Is illustrator compatible with tablets?

Hi everyone

Can anybody tell me if (and how) Adobe Illustrator can work together with a tablet/digitizer.

I know i can use the digitizer pen as a point’n’click device in illustrator, but how about drawing in Illustrator (i’m talking line drawings here, not artistic stuff). Can Illustrator interpret pressures and how?

If it’s possible, does anyone have any links to tutorials?

If not, what program is most suitable for sketching with a tablet? (I prefer to work with vectors, and therefore I’ve been using illustrator a lot…)

A path is just a line defined by the points on it. You can use the Wacom to draw your lines and paths, but theres no way to do anything with pen pressure regarding the stroke (at least not to my knowledge).

If you want to use the more advanced features (like pen tilt and pressure) you’d have to use something like Photoshop.

Calligraphic and scatter brushes, plus the liquify tool supports WACOM pressure sensitivity.

I was of the same opinion as you (Cyberdemon) but after doing some research on calligraphic brushes (thx to cg), i found out that Illustrator actually can support up to six inputs (x and y position, pressure, tilt angle, tilt direction and barrel roll) - great stuff.

Can’t wait to get going with it… thanks for the input cg

(for others interested in the topic this site explains very coherent #30 Pressure-Sensitive Drawing with a Tablet > Tips for Drawing with Brushes in Illustrator CS2 | Adobe Press)

Ah well there you go. Never even saw that before.

I just can’t see using Illustrator to sketch with. I had tried a Wacom years ago and couldn’t find a use for it in AI.

I had much more control with the pen tool. I’d like to see what you come up with but I think it might be too limiting.

Good Luck


You might be right regarding the limitations J6Studios. Especially when wanting too add shadows, coloring in etc. (don’t see opacity/fill as one of the inputs/variables in Illustrator’s caligraphy brushes so gradients and so on will probably have to be done the same way as always = point’n’click).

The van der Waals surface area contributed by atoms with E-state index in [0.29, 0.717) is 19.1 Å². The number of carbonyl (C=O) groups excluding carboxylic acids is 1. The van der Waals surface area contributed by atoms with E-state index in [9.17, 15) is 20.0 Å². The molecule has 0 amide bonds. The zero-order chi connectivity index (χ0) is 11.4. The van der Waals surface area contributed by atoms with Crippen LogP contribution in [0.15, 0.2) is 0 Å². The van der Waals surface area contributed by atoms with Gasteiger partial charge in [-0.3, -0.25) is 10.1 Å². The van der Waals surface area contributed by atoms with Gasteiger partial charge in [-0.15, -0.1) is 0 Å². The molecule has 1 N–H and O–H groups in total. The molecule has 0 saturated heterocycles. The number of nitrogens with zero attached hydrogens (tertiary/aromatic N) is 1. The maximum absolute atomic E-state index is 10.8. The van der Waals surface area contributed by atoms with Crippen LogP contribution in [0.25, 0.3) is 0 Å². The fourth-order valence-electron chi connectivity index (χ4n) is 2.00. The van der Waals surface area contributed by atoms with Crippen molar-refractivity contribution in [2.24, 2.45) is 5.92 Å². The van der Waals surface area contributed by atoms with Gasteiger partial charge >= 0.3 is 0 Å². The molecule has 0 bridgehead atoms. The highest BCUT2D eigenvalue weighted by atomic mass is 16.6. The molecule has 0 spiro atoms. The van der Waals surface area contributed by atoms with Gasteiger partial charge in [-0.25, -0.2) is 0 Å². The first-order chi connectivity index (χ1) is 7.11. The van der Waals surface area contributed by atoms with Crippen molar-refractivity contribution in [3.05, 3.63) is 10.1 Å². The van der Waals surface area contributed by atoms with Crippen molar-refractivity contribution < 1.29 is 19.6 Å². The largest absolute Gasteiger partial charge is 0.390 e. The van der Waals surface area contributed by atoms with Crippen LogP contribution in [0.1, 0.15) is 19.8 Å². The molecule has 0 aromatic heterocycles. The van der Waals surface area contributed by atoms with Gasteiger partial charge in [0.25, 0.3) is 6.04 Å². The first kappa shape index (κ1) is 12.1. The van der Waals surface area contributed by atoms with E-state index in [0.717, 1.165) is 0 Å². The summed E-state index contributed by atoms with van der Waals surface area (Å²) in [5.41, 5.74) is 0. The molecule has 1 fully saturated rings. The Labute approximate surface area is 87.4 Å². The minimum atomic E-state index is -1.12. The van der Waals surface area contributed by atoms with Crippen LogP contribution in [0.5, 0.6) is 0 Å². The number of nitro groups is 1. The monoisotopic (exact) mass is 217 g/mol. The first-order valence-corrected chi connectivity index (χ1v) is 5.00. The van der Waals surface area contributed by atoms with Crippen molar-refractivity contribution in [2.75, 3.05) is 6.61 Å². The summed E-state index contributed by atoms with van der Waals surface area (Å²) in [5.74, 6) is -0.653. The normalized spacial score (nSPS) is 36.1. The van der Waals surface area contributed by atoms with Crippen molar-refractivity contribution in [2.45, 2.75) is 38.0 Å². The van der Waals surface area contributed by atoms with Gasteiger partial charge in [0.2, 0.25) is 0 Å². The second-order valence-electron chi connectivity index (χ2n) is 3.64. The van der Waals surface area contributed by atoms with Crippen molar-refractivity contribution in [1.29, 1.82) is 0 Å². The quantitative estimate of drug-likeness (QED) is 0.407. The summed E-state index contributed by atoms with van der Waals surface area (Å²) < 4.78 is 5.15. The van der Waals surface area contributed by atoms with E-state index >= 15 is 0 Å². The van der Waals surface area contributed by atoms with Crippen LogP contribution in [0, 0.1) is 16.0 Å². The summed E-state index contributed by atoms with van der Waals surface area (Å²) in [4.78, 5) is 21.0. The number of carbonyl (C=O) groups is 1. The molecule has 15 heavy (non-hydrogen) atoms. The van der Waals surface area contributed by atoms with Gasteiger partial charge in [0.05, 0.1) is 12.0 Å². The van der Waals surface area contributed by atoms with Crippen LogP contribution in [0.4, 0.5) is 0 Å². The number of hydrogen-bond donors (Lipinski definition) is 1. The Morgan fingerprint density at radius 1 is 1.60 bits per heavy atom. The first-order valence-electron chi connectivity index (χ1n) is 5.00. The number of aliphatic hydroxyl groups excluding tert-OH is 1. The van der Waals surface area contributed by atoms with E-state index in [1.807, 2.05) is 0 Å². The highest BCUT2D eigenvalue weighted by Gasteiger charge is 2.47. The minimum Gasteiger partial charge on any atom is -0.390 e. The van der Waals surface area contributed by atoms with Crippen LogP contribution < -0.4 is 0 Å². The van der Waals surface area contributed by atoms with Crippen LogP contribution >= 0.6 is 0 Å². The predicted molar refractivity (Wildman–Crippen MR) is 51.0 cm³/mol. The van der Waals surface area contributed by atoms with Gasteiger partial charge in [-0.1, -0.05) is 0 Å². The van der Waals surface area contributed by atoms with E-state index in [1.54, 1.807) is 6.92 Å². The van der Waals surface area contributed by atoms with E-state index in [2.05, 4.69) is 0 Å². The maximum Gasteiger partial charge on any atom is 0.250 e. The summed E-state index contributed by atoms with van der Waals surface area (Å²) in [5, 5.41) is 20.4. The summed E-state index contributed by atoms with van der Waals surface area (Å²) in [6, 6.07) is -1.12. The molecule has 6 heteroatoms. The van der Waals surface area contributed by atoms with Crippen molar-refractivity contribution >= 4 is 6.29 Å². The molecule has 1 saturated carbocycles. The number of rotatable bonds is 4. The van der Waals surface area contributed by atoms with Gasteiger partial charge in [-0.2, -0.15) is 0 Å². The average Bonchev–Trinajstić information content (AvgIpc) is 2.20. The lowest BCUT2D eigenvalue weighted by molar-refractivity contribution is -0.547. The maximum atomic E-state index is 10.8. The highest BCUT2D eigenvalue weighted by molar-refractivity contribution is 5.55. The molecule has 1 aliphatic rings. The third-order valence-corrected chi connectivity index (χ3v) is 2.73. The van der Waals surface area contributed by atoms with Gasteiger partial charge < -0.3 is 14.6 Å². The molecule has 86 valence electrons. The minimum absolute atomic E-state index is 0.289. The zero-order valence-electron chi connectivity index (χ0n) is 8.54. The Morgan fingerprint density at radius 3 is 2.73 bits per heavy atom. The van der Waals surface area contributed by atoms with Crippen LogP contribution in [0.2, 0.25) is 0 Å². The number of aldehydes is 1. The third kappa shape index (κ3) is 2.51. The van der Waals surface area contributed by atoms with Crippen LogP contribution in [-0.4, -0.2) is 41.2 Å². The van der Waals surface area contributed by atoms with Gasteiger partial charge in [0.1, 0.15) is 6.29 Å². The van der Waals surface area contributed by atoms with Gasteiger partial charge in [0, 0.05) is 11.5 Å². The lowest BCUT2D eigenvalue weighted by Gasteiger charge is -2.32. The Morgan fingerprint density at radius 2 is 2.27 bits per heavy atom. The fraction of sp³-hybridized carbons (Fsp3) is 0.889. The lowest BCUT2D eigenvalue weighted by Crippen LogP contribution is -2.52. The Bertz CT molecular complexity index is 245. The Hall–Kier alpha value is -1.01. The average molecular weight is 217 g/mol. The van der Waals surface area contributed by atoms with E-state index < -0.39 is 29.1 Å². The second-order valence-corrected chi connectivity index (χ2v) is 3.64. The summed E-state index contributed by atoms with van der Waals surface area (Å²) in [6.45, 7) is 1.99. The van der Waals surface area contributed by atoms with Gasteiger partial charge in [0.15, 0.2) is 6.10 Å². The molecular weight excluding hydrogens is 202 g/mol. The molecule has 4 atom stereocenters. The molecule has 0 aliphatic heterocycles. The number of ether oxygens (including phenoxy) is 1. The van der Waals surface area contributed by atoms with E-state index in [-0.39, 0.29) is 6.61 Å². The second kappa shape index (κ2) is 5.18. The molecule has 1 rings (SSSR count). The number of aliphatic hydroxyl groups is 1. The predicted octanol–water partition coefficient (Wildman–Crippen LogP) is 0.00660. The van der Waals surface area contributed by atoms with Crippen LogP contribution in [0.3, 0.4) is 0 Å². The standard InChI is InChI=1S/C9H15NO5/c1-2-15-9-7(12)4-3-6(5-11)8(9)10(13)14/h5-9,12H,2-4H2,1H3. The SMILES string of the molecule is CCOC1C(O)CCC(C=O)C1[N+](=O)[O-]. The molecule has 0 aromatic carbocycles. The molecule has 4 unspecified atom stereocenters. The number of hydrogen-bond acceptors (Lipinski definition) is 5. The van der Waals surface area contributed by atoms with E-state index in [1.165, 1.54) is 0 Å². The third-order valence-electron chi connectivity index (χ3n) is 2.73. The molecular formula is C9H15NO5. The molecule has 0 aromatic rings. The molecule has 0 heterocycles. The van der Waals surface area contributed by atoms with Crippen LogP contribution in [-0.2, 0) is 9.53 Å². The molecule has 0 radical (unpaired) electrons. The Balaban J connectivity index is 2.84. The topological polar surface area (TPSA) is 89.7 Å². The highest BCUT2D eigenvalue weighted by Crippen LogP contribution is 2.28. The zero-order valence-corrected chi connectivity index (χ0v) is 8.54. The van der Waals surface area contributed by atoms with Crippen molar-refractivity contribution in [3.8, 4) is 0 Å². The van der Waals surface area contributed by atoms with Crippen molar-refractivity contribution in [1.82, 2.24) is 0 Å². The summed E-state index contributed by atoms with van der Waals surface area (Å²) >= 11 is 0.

Photoshop will probably be superior for tablet sketching, nevertheless I’ll play around with it in Illustrator and see what it can do…

Wacom + Illustrator = great linework drawings for storyboards & scenarios illustrations.

You can adjust the sensitivity of the pencil tool to get a great vector-based set of lines and then play with stroke/line weight to reach the desired level of contrast.

Any examples NATE?


Something like this…

I got really excited about playing around with this sometime last year

  • fully editable sketching with history
    but not excited enough to make time to play around with it much.

Love to see hear anybody else’s experience.
-Thanks Nate!


Looks great! If your sketching, where do all the extra lines go? It seems this might work with a sketch scanned in as a template but to actually sketch with a pencil in Illustrator seems alien to me.

Can you post a super close-up of some lines?



Illustrator is a great tool to make renders too. You just need to learn the full potential of it and all the great tools from pathfinder to gradient nets and masks.

Here is a shoe I made in Illustrator.

Also include the outline view to see how the vectors are made out.

Pathfinder is a kind of boolean tool but with vectors instead of 3d. Which makes it easy to cut out shapes from a overall shape to add details.

Also other stuff that is great you can change the colors in just matters of minutes by clicking the parts and changing the colors.

And the files are much much smaller than photoshop psd of large sizes. And the drawing can be resized without loosing detail. I mean really big without getting all pixally.

Nice shoe renders! I use illustrator but I can’t see how anyone can use it to sketch. I tried and came up with garbage.

Here are a couple things I did in AI though using the pen tool and a mouse.


Nice work!

I switched to a Wacom for all my AI work a few years ago and will never go back. It just feels so much more natural and comfortable than using a mouse.

Only point I’d make is to think carefully about getting a smaller (A5-A4) size tablet - I used a bigger one at first but started to get a sore shoulder after a few hours. Trading down to a smaller one fixed the problem.